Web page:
Results 1 - 8 of 8 found.
June 27, 2019||
Isotopic evolution of the lunar magma ocean and implications for mare basalt source regions (Kelsey Prissel, Washington University in St. Louis)),
Lecture Hall |
High-precision, non-traditional stable isotope analyses of lunar samples have recently provided new compositional constraints for the petrologic history of the Moon and lunar volcanism. In particular, resolvable differences exist between the Fe, Ti, and Mg isotopic compositions of the low-Ti and high-Ti mare basalts. Ilmenite (FeTiO3) has been hypothesized to fractionate Fe and Ti isotopes in lunar magmas. If ilmenite fractionates isotopes during crystallization, then late-stage precipitation of ilmenite from the lunar magma ocean (LMO) may explain the variable isotopic compositions of the mare basalts and the correlation between mare basalt isotopic composition and Ti content. Similarly, the Fe isotopic composition of lunar dunite 72415 has been interpreted as evidence for isotopic fractionation during extensive olivine crystallization early in the LMO. In this talk, I will present experimentally-determined mineral-melt Fe isotopic fractionations for olivine and ilmenite and incorporate these fractionations into models of LMO crystallization. I will then compare the isotopic compositional evolution of the LMO liquid and cumulates to the observed isotopic compositions of the mare basalts to address to what extent the observed isotopic variability of the lunar mare basalts can be explained by LMO processes.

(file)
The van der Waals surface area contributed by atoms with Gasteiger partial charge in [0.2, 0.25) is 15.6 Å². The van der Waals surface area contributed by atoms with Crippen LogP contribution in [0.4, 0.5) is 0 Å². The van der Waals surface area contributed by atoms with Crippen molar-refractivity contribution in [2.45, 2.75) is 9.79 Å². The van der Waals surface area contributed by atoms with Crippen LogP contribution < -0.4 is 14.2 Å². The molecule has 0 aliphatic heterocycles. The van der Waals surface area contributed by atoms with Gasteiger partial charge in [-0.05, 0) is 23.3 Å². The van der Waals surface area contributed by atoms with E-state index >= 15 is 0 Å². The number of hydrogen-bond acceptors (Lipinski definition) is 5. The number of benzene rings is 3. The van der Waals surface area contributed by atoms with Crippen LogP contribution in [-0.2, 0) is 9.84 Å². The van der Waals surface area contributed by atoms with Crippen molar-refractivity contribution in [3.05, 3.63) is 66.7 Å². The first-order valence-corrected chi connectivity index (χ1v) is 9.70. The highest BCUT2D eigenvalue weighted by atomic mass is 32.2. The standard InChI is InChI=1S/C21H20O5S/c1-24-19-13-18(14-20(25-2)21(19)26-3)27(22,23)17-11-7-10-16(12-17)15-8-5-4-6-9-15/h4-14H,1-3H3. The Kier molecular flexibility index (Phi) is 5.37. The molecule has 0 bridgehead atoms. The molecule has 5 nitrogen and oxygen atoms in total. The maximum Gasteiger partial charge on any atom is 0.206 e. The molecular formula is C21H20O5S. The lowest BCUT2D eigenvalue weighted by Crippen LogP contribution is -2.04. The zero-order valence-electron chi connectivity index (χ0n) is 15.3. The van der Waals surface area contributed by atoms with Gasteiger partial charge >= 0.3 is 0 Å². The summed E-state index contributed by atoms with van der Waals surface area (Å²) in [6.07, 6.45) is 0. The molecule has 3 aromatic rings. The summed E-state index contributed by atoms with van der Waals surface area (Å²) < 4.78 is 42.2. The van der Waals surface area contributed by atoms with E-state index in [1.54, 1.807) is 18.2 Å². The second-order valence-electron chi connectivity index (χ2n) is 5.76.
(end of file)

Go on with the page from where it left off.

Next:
July 15-17, 2019||
Lunar ISRU 2019 - Developing a New Space Economy Through Lunar Resources and Their Utilization (#lunarisru),